So, Philip Henslowe was a businessman who saw an opportunity to make money by building a theatre on London's South Bank, which he called the Rose Playhouse and he completed in 1587. And so Henslowe was essentially the landlord of this theatre. He was renting it out to companies of actors who would make it their permanent base for years at a time. And so, that's who Philip Henslowe was. If you've ever seen the film Shakespeare in Love, you can see Geoffrey Rush playing Henslowe as a rather bumbling, disheveled figure and I suspect the real Henslowe was the exact opposite of that.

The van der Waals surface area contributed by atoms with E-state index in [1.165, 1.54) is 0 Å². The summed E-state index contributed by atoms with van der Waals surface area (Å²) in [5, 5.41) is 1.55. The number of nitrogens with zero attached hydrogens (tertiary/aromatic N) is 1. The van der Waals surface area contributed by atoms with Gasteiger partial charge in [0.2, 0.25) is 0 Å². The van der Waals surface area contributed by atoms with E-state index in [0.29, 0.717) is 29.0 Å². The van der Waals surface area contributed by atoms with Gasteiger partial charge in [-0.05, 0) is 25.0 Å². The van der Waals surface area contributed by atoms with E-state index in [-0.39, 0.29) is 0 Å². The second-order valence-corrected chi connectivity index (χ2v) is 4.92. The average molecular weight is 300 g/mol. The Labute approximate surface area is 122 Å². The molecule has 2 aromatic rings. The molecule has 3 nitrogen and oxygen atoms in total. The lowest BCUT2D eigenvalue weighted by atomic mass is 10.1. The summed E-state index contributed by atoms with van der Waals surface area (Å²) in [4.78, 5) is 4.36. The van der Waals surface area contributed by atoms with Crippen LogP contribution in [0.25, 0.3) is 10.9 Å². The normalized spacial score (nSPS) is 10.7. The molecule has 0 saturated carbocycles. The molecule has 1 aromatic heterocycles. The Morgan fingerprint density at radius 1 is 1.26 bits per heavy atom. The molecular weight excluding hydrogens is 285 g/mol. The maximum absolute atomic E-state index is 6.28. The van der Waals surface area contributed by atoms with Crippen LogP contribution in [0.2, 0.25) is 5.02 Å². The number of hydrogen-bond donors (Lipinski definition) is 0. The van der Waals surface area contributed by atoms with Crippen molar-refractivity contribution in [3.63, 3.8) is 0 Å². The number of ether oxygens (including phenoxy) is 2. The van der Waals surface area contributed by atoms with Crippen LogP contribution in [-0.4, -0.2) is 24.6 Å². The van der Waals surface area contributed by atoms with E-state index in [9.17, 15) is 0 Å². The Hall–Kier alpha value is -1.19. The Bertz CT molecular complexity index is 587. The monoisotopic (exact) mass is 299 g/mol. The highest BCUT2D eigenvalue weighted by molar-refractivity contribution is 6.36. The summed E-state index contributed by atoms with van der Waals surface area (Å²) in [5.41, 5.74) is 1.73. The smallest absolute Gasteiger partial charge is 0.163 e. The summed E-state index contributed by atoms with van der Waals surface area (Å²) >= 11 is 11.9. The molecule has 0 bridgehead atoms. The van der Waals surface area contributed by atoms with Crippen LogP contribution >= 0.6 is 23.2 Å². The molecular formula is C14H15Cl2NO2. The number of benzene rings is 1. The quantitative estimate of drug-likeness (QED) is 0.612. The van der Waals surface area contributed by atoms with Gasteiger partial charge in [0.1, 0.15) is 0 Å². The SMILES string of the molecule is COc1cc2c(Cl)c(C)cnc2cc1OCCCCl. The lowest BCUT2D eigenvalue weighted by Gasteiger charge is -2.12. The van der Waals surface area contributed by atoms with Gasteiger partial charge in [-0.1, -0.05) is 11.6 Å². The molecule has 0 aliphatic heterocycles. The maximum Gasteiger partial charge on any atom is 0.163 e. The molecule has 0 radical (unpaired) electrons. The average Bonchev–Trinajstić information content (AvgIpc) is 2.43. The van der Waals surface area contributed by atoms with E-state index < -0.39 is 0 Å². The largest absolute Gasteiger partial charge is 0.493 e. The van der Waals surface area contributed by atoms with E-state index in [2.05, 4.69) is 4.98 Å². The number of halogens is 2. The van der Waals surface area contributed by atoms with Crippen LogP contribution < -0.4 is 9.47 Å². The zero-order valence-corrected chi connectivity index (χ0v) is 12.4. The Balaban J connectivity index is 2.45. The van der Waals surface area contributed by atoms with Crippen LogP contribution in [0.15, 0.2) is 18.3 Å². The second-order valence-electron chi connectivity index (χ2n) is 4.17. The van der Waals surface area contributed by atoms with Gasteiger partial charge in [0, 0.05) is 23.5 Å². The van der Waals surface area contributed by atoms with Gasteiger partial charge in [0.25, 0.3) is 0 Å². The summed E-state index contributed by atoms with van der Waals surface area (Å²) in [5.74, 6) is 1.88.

Henslowe wasn't unique. There were lots of other theatre owners in Elizabethan London just like him, but what makes him special to us is that we know a lot more about his work than we do about the others, due to the survival of thousands of his papers. And so, using those documents to reconstruct Henslowe's life helps us to understand how the Elizabethan theatre worked.
So, Henslowe's papers survived because they were preserved by his colleague, the actor Edward Alleyn, who founded a school in 1619 and stored the documents in its archive. This school is called Dulwich College and it still exists today and the Henslowe papers are still there 400 years later. They've become known as Henslowe's diary, but it's not really a diary. It's actually an enormous collection of documents related to his business dealings and it includes lots of letters and inventories and accounts and things like that.